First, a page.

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Lure-and-kill macrophage nanoparticles alleviate the severity of experimental acute pancreatitis.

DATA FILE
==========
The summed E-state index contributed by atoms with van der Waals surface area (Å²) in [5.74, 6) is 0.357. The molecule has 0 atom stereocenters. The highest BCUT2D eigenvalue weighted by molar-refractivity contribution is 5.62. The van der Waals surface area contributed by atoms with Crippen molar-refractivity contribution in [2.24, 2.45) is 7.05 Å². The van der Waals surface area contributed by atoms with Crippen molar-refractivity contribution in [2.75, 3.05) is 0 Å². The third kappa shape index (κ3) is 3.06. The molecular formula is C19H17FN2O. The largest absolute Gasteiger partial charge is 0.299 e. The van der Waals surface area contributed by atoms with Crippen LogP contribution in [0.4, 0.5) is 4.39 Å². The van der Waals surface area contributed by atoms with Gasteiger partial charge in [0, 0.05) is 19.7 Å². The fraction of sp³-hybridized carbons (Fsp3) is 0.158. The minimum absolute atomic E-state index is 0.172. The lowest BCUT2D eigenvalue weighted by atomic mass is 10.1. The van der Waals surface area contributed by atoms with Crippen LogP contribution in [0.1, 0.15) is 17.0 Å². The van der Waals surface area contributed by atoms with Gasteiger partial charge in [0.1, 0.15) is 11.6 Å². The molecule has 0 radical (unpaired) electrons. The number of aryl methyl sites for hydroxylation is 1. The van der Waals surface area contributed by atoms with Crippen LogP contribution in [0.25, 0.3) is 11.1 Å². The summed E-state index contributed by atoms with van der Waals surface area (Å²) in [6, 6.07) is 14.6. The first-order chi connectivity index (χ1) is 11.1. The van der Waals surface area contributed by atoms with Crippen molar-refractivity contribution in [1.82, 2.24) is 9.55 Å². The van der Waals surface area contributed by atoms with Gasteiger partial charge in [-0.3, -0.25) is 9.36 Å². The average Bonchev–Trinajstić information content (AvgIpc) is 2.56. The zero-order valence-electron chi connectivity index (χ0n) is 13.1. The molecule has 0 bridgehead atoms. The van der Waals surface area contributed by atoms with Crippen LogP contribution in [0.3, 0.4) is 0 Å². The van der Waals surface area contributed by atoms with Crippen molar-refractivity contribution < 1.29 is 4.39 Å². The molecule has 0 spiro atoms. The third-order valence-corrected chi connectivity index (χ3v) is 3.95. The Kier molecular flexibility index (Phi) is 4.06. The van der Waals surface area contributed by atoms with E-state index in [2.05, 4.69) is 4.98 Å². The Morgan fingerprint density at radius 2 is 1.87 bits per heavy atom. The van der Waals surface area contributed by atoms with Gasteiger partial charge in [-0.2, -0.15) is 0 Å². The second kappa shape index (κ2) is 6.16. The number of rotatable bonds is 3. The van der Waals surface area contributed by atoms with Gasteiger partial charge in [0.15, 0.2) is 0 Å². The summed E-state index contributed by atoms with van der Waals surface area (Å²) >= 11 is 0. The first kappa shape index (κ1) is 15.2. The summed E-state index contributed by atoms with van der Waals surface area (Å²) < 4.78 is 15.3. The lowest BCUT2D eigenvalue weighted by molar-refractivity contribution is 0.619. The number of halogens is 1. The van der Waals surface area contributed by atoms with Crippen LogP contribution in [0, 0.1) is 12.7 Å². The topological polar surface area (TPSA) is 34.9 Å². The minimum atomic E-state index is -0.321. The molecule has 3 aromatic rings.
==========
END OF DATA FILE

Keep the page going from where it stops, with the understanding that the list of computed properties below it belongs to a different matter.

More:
Acute pancreatitis is a disease associated with suffering and high lethality. Although the disease mechanism is unclear, phospholipase A2 (PLA2) produced by pancreatic acinar cells is a known pathogenic trigger. Here, we show macrophage membrane-coated nanoparticles with a built-in 'lure and kill' mechanism (denoted 'MΦ-NP(L&K)') for the treatment of acute pancreatitis. MΦ-NP(L&K) are made with polymeric cores wrapped with natural macrophage membrane doped with melittin and MJ-33. The membrane incorporated melittin and MJ-33 function as a PLA2 attractant and a PLA2 inhibitor, respectively. These molecules, together with membrane lipids, work synergistically to lure and kill PLA2 enzymes. These nanoparticles can neutralize PLA2 activity in the sera of mice and human patients with acute pancreatitis in a dose-dependent manner and suppress PLA2-induced inflammatory response accordingly. In mouse models of both mild and severe acute pancreatitis, MΦ-NP(L&K) confer effective protection against disease-associated inflammation, tissue damage and lethality. Overall, this biomimetic nanotherapeutic strategy offers an anti-PLA2 treatment option that might be applicable to a wide range of PLA2-mediated inflammatory disorders.

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